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TREATING CHILDREN WITH ASTHMA
Treating children with asthma has become increasingly difficult, although admittedly I do not have fond memories of measuring and adjusting theophylline levels in the 1970s and 1980s. Currently, virtually all guidelines for the treatment of children with persistent asthma mandate the use of inhaled corticosteroids (ICS). While in the past there were only a limited number of ICS, now there are many preparations available, all coming in different strengths. Masoli and colleagues from New Zealand present the results of a systematic review of the efficacy of inhaled fluticasone proprionate, suggesting a dose-response relationship that plateaus between 100 and 200 μg per day. In an accompanying perspective, George Russell comments on two critical aspects of asthma management—adherence and titration to the lowest effective dose of ICS. Many questions remain. For example, at what dose of ICS should leukotriene receptor antagonists or long acting β2 agonists be added to “spare” the steroid dose? How do we manage children who only wheeze 3–4 months a year, and who during that time clearly have persistent disease, but for the remaining part of the year have intermittent disease? In my experience, very few parents are willing to (nor should they) give their child ICS for the entire year. Finally, does long term follow up of 3–5 years really indicate that ICS are safe? I remain concerned about children, particularly girls, who potentially will receive ICS for decades. Will they be more likely to develop osteoporosis?
See pages 893 and 902
COLIC – IS TINCTURE OF TIME THE ANSWER?
Over time colic resolves in most infants — or at least that is the common wisdom. Researchers from Women and Infants Hospital in Providence, Rhode Island suggest that disorganised feeding and sucking are far more common in infants with colic than in normal infants. Can we help these infants (and their parents)? Is there a simple, reproducible intervention or is the disorder so heterogeneous that no one approach is likely to be successful? Are there lingering effects of colic? As these infants mature do they “outgrow” colic or do the disorders noted in this study evolve into other problems? Some of these questions have been answered, but others await further research.
See page 908
THE RELIABILITY AND VALUE OF THE PHYSICAL EXAMINATION
One of my mentors, Dr Joel Alpert, always recalls the year he spent at St. Mary’s in London quite fondly. He talks passionately about learning the value of physical examination. In two reports from Kenya, the reliability and validity of the physical examination are explored. Unfortunately, Otieno and colleagues suggest that agreement among experienced clinicians regarding capillary refill time, temperature gradient, pulse volume, and signs of dehydration (including dry mucous membranes, decreased skin turgor, and sunken eyes) is modest at best. In contrast, Pamba and Maitland suggest that in children admitted to hospital with malaria, gastroenteritis, or malnutrition, delayed capillary refill time has significant prognostic value, differentiating between children who will survive and those who will die. On occasion, after I listen to our residents present patients during morning rounds, and I hear all of “the numbers” (Is and Os; vital signs, including the ubiquitous O2 saturation level) and the long list of medications, I remain unclear how sick the child is and ask (often with some distain in my voice) “can you just tell me in plain English what the child looks like!”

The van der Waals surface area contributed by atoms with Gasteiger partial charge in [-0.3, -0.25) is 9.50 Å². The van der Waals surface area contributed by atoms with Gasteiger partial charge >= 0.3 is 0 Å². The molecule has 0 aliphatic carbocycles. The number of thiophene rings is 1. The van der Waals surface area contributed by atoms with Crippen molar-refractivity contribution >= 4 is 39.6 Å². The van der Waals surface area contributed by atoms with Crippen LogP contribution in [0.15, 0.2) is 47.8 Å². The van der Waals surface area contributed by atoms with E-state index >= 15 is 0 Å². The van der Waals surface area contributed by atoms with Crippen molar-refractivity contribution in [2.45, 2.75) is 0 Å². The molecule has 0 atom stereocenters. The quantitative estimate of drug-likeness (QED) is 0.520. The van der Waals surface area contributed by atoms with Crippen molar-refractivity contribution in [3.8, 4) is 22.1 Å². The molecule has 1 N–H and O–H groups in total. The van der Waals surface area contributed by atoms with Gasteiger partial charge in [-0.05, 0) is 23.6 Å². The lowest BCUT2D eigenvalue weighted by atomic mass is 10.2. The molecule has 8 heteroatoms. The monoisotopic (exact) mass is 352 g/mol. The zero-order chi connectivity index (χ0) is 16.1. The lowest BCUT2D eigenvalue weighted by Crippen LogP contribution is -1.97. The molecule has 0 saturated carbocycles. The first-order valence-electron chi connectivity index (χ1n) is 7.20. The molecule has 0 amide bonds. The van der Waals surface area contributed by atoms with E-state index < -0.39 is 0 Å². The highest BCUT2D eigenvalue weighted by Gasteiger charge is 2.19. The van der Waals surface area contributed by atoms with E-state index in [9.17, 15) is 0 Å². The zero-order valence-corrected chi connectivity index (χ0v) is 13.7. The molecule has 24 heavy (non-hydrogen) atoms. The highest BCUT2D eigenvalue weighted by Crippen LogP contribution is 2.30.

See pages 950 and 977
DIAGNOSING AND TREATING ADHD IN THE UK
The evaluation, diagnosis, and treatment of children with attention deficit/hyperactivity disorder (ADHD) have provoked a great deal of criticism on both sides of the Atlantic. McKenzie and Wurr report the results of a survey of child psychiatrists and paediatricians who routinely assess and treat children with attentional difficulties. Unfortunately, there is always concern about whether practice is accurately represented in response to questionnaires, particularly when they contain no clinical vignettes. Nevertheless, the answers are illuminating. Both groups routinely obtain information from schools, but neither group routinely requests a psychometric evaluation. Child psychiatrists are significantly more likely (41%) to tightly apply diagnostic criteria than paediatricians (13%). Both groups will sometimes use stimulant medication without a formal diagnosis. The majority of parents are thought to have a preconceived notion that their child has ADHD, and the vast majority of both parents and schools are felt to pressure—at least sometimes—doctors to prescribe stimulant medication. What do these results tell us? First, despite the proliferation of guidelines and recommendations for the “proper” evaluation of children with possible ADHD, physicians feel some urgency to medicate children before the evaluation is complete. Because of increased attention in the media, ADHD is more familiar to parents and teachers, and so more clinicians pressure to diagnose ADHD and prescribe stimulants. Having patients drive evaluation for specific disorders is consistent with patient centred. Hopefully patient empowerment does not drive diagnoses.
See page 913
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